The Same, but Different
Star Fleet Battles and Federation Commander share much of the same technology even if they operate differently. The result is that scenario ideas for one game can often be adapted for the other, However, you have to be careful when doing so as the differences can be very different.
One recent scenario designed for Federation Commander and being converted into Star Fleet Battles required an Orion Raider Cruiser to destroy two targets. Both of these targets required 50 points of damage to destroy, and so the Orion was given a free pass on Turn #1 to damage the first target before the Federation could intervene on Turn #2. The Orion had two drone racks and a photon torpedo in his option mounts, so he had a good chance (after overloading the photon) of destroying the first target. The Federation ship would be able to intrude to protect the second target before the photon could be reloaded, forcing the Orion to fight for his victory.
While this works in Federation Commander, it does not work in Star Fleet Battles. In Star Fleet Battles the Orion has many additional options: heavy (type-IV) drones, scatter-pack shuttles, and T-bombs for example. If you simply used Star Fleet Battles technology, then on Turn #1 the Orion would enter near the first target (there were six total, evenly spaced around the map and they are all stationary). He would drop a scatter-pack shuttle (with two type-IV drones) at Speed Zero two hexes from the target, and fire an RA phaser-3 at pointblank range as he passed the target (minimum of three points of damage). Nine impulses later the scatter-pack would release the two type-IV drones which move two hexes before the turn ended and score another 48 points of damage on target #1 (total of 51 points of damage minimum . . . target destroyed). Before that happened the Orion would have reached target #2 (moving Speed 31 since he can double all of his his engines), and performed the exact same maneuver (fire rear arc phaser-3 and drop a scatter-pack with two type-IV drones); Target #2 is destroyed. But the Orion does not have to stop there, he can proceed to target #3 (which he can still reach on Turn #1), launch two type-IV drones from his drone racks and a fire a single phaser-1 as a phaser-3 and destroy target #3, all in a single turn (and he only needs to destroy two targets in the Federation Commander version of the scenario).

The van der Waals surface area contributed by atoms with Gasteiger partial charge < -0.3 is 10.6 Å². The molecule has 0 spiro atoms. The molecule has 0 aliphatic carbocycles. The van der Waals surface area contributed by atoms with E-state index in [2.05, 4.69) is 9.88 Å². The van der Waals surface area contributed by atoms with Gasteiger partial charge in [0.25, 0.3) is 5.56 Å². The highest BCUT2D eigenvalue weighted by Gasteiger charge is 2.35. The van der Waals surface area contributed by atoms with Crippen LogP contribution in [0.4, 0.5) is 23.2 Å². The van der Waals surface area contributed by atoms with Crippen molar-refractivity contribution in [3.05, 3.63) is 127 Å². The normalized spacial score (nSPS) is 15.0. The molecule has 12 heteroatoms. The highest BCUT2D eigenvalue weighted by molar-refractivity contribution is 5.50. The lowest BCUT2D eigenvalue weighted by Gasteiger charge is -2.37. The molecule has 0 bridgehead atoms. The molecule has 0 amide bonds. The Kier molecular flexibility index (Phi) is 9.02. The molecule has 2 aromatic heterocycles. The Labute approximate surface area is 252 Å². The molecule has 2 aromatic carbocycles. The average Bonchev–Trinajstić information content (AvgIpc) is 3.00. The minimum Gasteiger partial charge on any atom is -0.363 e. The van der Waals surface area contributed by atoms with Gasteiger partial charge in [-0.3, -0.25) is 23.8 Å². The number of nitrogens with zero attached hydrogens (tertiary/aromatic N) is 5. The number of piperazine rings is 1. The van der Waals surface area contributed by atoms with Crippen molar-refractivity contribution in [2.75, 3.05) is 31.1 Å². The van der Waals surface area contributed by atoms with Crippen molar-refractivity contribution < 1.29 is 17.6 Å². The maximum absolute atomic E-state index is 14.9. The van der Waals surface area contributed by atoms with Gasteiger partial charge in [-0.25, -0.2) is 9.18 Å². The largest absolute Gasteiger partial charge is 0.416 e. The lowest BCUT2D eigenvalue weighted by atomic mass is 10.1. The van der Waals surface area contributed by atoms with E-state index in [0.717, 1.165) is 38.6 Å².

On Turn #2, with the Federation ship present, the Orion could destroy two more of the targets. He will reach the fourth target with his drone racks ready to launch again, and can fire an RA phaser-3 to finish off the target. Then he can race to target #5 lowering a shield (being careful not to let the Federation ship get a shot at it). As he nears the target he transports two T-bombs adjacent to it (in separate hexes) such that they will arm before he reaches them, and raises his shield. His own movement will then trigger each of these in succession (20 points of damage), the overloaded photon torpedo will hit at point-blank range (now at 36 points of damage, although the Orion has now scored 24 points of shield damage total on his own ship, and four points of warp and two points of impulse damage by the end of Turn #2 as a consequence of doubling his engines). At Range Zero (as he overruns the target) his four phaser-1s fired as phaser-3s will score a minimum of 12 points of damage (total damage now a minimum of 48 points). If the four phaser-1s score only 12 or 13 points, then as the overrun is completed the Orion can fire his last RA phaser-3 to complete the destruction of the fifth target.
At the end of Turn #2 our Orion has only two type-IV drones (or maybe four type-I drones) remaining in his type-B drone racks, the same in his reload storage, and (assuming he never put any energy into his phaser capacitors since the scenario began) a half point of power in his phaser capacitors (so he could have been using all of that extra power above movement simply to reinforce his shield facing the Federation ship and possibly five points of ECM so that even if the Federation ship is running six ECCM there would still be a die roll shift of one against him).
Now, if his victory condition required him to destroy all six of the targets, he would have a chance to do so, but by this time the Federation ship would probably be parked right on top of it and more than a little miffed.
The differences between the two game systems make for a very different tactical situation which, when converting the scenario has to be accounted for. This also applies if you are converting a Star Fleet Battles scenario to Federation Commander. When making such conversions you have to be very cognizant of just what the differences are and adjust the scenarios accordingly.